Now showing items 21-40 of 799

    • A chromosomal analysis of Nepa cinerea Linnaeus, 1758 and Ranatra linearis (Linnaeus, 1758) (Heteroptera, Nepidae)

      Angus, RB; Jeangirard, C; Stoianova, D; Grozeva, S; Kuznetsova, VG (2017-09-14)
      An account is given of the karyotypes and male meiosis of the Water Scorpion Nepa cinerea Linnaeus, 1758 and the Water Stick Insect Ranatra linearis (Linnaeus, 1758) (Heteroptera, Nepomorpha, Nepidae). A number of different approaches and techniques were tried: the employment of both male and female gonads and mid-guts as the sources of chromosomes, squash and air-drying methods for chromosome preparations, C-banding and fluorescence in situ hybridization (FISH) for chromosome study. We found that N. cinerea had a karyotype comprising 14 pairs of autosomes and a multiple sex chromosome system, which is X1X2X3X4Y (♂) / X1X1X2X2X3X3X4X4 (♀), whereas R. linearis had a karyotype comprising 19 pairs of autosomes and a multiple sex chromosome system X1X2X3X4Y (♂) / X1X1X2X2X3X3X4X4 (♀). In both N. cinerea and R. linearis, the autosomes formed chiasmate bivalents in spermatogenesis, and the sex chromosome univalents divided during the first meiotic division and segregated during the second one suggesting thus a post-reductional type of behaviour. These results confirm and amplify those of Steopoe (1925, 1927, 1931, 1932) but are inconsistent with those of other researchers. C-banding appeared helpful in pairing up the autosomes for karyotype assembly; however in R. linearis the chromosomes were much more uniform in size and general appearance than in N. cinerea. FISH for 18S ribosomal DNA (major rDNA) revealed hybridization signals on two of the five sex chromosomes in N. cinerea. In R. linearis, rDNA location was less obvious than in N. cinerea; however it is suggested to be similar. We have detected the presence of the canonical “insect” (TTAGG)n telomeric repeat in chromosomes of these species. This is the first application of C-banding and FISH in the family Nepidae.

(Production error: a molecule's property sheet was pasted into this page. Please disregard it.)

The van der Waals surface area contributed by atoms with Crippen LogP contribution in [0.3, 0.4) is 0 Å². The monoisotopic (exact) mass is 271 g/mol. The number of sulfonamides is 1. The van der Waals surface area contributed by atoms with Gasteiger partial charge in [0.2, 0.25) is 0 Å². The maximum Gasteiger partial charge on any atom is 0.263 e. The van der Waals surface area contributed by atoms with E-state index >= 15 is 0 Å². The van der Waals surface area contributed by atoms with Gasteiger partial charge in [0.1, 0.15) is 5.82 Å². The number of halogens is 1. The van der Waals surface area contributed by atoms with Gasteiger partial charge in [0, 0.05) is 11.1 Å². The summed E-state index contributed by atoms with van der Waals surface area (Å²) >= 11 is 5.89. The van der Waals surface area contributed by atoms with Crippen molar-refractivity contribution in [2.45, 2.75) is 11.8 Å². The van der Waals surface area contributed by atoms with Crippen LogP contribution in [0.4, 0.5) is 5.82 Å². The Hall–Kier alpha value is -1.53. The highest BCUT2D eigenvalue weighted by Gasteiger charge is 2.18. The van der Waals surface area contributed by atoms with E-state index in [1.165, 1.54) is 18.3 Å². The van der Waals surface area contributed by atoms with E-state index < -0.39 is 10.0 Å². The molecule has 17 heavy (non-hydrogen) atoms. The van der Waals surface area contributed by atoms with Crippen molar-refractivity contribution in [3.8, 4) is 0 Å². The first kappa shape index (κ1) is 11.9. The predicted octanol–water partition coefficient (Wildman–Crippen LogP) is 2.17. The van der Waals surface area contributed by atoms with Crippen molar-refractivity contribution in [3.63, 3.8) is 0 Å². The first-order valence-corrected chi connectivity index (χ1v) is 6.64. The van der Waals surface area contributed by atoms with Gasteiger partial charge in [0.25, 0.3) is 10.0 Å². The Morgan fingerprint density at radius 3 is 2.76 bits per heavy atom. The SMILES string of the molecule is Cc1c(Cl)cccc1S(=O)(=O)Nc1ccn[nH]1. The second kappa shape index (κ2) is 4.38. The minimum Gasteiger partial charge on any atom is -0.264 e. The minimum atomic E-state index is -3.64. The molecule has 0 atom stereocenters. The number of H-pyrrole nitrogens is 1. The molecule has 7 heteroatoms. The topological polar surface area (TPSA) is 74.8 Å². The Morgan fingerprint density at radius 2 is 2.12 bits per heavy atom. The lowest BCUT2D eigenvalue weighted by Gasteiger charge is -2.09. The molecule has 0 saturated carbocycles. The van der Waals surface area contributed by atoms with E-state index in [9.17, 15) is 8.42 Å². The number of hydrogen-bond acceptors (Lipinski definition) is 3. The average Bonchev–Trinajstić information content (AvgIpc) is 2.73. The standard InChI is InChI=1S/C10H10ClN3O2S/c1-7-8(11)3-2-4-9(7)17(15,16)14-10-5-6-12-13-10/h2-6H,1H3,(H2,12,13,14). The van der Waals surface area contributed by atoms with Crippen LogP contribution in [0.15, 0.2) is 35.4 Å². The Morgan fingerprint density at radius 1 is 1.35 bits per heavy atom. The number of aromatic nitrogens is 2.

• Honeaite, a new gold-thallium-telluride from the Eastern Goldfields, Yilgarn Craton, Western Australia

      Rice, CM; Welch, MD; Still, JW; Criddle, AJ; Stanley, Christopher (2016-01-24)
      Honeaite, ideal formula Au3TlTe2, is a new mineral from the late Archaean Karonie gold deposit, Eastern Goldfields province, Western Australia. Honeaite is found with native gold, tellurobismuthite, petzite, hessite, calaverite, melonite, mattagamite, frohbergite, altaite, pyrrhotite and molybdenite. These minerals are concentrated in microvughs and microfractures mainly within areas of prehnite alteration of amphibolite. The mineralisation appears to have been deposited under greenschistfacies conditions at lower temperatures than most gold deposits in the Eastern Goldfields. Single-crystal X-ray studies identified the structure of honeaite as orthorhombic, space group Pbcm, and unit cell parameters a = 8.9671(4) Å, b = 8.8758(4) Å, c = 7.8419(5) Å, V = 624.14(6) Å3 (Z = 4). The strongest reflections of the calculated powder X-ray diffraction pattern are [d in Å (I rel)(hkl)]: 2.938(100)(022), 2.905 (39,8)(322, 411), 2.989 (31)(300), 2.833 (23)(310), 1.853 (17)(332). Electron-microprobe analysis (EDS mode) gave (wt%) Au 56.33, Tl 19.68, Te 24.30, total 100.31, leading to an empirical formula (based on 2 Te apfu) of Au3.00Tl1.01Te2.00. Honeaite is black with a metallic lustre and no observed cleavage. The calculated density is 11.18 g/cm3. In reflected plane-polarized light it is slightly bluish grey. Between crossed polars it is weakly anisotropic with dark brown to dark blue rotation tints. Reflectance values in air and in oil are given. Honeaite is named after the late Russell M. Honea (1929–2002).
    • Annotated and illustrated world checklist of Microgastrinae parasitoid wasps (Hymenoptera, Braconidae)

      Fernandez-Triana, J; Shaw, MR; Boudreault, C; Beaudin, M; Broad, G (Pensoft Publishers, 2020-03-23)